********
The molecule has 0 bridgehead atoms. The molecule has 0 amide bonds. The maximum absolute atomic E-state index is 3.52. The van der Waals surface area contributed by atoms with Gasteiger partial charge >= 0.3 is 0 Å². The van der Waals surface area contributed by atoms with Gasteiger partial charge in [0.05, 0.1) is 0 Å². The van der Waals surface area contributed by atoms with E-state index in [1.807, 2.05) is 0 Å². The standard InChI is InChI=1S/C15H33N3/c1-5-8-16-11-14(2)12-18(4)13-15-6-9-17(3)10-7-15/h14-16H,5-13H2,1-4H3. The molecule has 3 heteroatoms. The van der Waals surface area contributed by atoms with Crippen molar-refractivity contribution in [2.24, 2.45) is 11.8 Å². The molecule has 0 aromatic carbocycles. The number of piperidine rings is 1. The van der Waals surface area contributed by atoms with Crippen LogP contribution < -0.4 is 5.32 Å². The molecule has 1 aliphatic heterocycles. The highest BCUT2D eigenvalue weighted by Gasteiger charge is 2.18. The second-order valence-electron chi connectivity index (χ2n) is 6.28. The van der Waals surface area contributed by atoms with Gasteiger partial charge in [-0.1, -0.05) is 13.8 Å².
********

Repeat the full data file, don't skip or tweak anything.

The molecule has 0 bridgehead atoms. The molecule has 0 amide bonds. The maximum absolute atomic E-state index is 3.52. The van der Waals surface area contributed by atoms with Gasteiger partial charge >= 0.3 is 0 Å². The van der Waals surface area contributed by atoms with Gasteiger partial charge in [0.05, 0.1) is 0 Å². The van der Waals surface area contributed by atoms with E-state index in [1.807, 2.05) is 0 Å². The standard InChI is InChI=1S/C15H33N3/c1-5-8-16-11-14(2)12-18(4)13-15-6-9-17(3)10-7-15/h14-16H,5-13H2,1-4H3. The molecule has 3 heteroatoms. The van der Waals surface area contributed by atoms with Crippen molar-refractivity contribution in [2.24, 2.45) is 11.8 Å². The molecule has 0 aromatic carbocycles. The number of piperidine rings is 1. The van der Waals surface area contributed by atoms with Crippen LogP contribution < -0.4 is 5.32 Å². The molecule has 1 aliphatic heterocycles. The highest BCUT2D eigenvalue weighted by Gasteiger charge is 2.18. The second-order valence-electron chi connectivity index (χ2n) is 6.28. The van der Waals surface area contributed by atoms with Gasteiger partial charge in [-0.1, -0.05) is 13.8 Å².